Romanticism and metaphysical idealism had elevated art to such a fantastic height among the clouds that at last they were obliged to admit that it was so far away as to be absolutely useless.
^Esthetic Nothing, perhaps, shows more clearly how well this TMysk"sw "f imaginative conception of art suited the spirit of the of 1dealism, times (not only a particular fashion in philosophy, but /the psychological conditions expressed by the Romantic //movement) than the fact that the adversaries of the systems of Schelling, Solger and Hegel either agreed with this conception in general or, while believing themselves to be departing widely from it, actually returned to it involuntarily.
Everybody knows with what lack, shall we say, of phlegma philosophicum Arthur Schopenhauer fought against Schelling, Hegel and all the "charlatans" and "professors" who had divided amongst themselves the heritage of Kant. But what was the artistic theory accepted and developed by Schopenhauer? His theory, like Hegel's own, turns upon the distinction between the concept which is abstraction and the concept which is concrete, or Idea; although Schopenhauer's Ideas are by himself likened to Plato's, and in the particular form in which he presents them more nearly resemble those of Schelling than the Idea of Hegel. They have something in common with intellectual concepts, for like them they are unities representing a plurality of real things: but "the concept is abstract and discursive, entirely indeterminate in its sphere, rigorously precise within its own limits only; the intellect suffices to conceive and understand it, speech expresses it without need for other intermediary, and its own definition exhausts its whole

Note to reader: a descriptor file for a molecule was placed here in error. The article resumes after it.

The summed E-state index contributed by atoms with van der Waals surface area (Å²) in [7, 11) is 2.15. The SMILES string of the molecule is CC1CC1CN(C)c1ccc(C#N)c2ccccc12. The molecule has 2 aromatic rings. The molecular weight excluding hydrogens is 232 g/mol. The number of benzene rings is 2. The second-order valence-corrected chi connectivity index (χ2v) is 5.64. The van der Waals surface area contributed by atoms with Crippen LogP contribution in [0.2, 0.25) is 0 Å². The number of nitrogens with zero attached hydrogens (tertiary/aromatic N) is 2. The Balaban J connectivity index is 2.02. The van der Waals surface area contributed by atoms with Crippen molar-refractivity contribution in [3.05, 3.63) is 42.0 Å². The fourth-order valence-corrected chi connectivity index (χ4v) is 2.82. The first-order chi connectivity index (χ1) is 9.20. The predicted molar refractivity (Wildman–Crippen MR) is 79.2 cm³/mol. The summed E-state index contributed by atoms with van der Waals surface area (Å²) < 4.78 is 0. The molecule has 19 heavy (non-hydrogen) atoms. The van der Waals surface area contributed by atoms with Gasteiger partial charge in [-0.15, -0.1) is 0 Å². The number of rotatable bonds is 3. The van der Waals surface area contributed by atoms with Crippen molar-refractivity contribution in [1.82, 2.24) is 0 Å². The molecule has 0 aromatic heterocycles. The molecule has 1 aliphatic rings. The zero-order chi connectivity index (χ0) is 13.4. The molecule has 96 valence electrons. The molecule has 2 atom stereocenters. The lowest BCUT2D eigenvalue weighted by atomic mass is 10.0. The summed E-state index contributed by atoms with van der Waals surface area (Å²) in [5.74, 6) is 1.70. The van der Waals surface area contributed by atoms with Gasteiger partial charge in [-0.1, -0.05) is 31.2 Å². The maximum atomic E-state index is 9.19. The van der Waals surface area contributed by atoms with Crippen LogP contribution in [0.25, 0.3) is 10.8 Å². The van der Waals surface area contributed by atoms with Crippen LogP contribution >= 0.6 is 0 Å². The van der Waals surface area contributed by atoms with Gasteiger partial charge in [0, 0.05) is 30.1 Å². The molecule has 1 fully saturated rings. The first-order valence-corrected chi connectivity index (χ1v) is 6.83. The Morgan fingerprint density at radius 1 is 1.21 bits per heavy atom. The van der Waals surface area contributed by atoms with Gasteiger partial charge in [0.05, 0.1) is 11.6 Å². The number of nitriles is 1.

Ideas as the object of art.